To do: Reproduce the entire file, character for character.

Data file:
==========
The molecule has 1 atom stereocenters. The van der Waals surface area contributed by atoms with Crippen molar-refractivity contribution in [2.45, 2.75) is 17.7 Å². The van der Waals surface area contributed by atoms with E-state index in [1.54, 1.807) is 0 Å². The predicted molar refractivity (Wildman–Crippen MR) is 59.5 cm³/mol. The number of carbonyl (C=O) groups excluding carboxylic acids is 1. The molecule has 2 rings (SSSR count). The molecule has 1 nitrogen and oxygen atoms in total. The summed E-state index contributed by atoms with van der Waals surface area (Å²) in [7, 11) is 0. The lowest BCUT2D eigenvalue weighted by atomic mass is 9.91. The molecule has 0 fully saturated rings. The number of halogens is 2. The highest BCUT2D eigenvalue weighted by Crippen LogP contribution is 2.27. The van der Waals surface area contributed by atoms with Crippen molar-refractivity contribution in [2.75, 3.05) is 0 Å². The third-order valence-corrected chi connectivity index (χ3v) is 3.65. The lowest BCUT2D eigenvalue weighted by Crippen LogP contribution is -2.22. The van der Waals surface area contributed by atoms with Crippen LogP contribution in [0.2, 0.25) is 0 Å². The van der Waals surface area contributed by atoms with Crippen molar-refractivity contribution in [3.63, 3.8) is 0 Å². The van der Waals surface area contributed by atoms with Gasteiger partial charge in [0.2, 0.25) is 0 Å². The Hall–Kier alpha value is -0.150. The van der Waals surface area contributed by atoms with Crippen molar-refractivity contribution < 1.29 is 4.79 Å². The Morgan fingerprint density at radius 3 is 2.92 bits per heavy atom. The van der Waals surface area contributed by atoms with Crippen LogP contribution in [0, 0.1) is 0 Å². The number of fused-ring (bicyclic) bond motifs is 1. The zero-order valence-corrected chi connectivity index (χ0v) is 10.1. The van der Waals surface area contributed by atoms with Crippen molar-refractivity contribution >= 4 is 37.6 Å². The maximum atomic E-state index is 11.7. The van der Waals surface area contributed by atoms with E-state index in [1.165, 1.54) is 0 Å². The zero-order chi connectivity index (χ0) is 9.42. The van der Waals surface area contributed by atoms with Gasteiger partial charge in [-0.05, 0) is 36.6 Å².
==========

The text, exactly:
The molecule has 1 atom stereocenters. The van der Waals surface area contributed by atoms with Crippen molar-refractivity contribution in [2.45, 2.75) is 17.7 Å². The van der Waals surface area contributed by atoms with E-state index in [1.54, 1.807) is 0 Å². The predicted molar refractivity (Wildman–Crippen MR) is 59.5 cm³/mol. The number of carbonyl (C=O) groups excluding carboxylic acids is 1. The molecule has 2 rings (SSSR count). The molecule has 1 nitrogen and oxygen atoms in total. The summed E-state index contributed by atoms with van der Waals surface area (Å²) in [7, 11) is 0. The lowest BCUT2D eigenvalue weighted by atomic mass is 9.91. The molecule has 0 fully saturated rings. The number of halogens is 2. The highest BCUT2D eigenvalue weighted by Crippen LogP contribution is 2.27. The van der Waals surface area contributed by atoms with Crippen molar-refractivity contribution in [2.75, 3.05) is 0 Å². The third-order valence-corrected chi connectivity index (χ3v) is 3.65. The lowest BCUT2D eigenvalue weighted by Crippen LogP contribution is -2.22. The van der Waals surface area contributed by atoms with Crippen LogP contribution in [0.2, 0.25) is 0 Å². The van der Waals surface area contributed by atoms with Crippen molar-refractivity contribution in [3.63, 3.8) is 0 Å². The van der Waals surface area contributed by atoms with Gasteiger partial charge in [0.2, 0.25) is 0 Å². The Hall–Kier alpha value is -0.150. The van der Waals surface area contributed by atoms with Crippen molar-refractivity contribution < 1.29 is 4.79 Å². The Morgan fingerprint density at radius 3 is 2.92 bits per heavy atom. The van der Waals surface area contributed by atoms with Crippen LogP contribution in [0, 0.1) is 0 Å². The number of fused-ring (bicyclic) bond motifs is 1. The zero-order valence-corrected chi connectivity index (χ0v) is 10.1. The van der Waals surface area contributed by atoms with Crippen molar-refractivity contribution >= 4 is 37.6 Å². The maximum atomic E-state index is 11.7. The van der Waals surface area contributed by atoms with E-state index in [1.165, 1.54) is 0 Å². The zero-order chi connectivity index (χ0) is 9.42. The van der Waals surface area contributed by atoms with Gasteiger partial charge in [-0.05, 0) is 36.6 Å².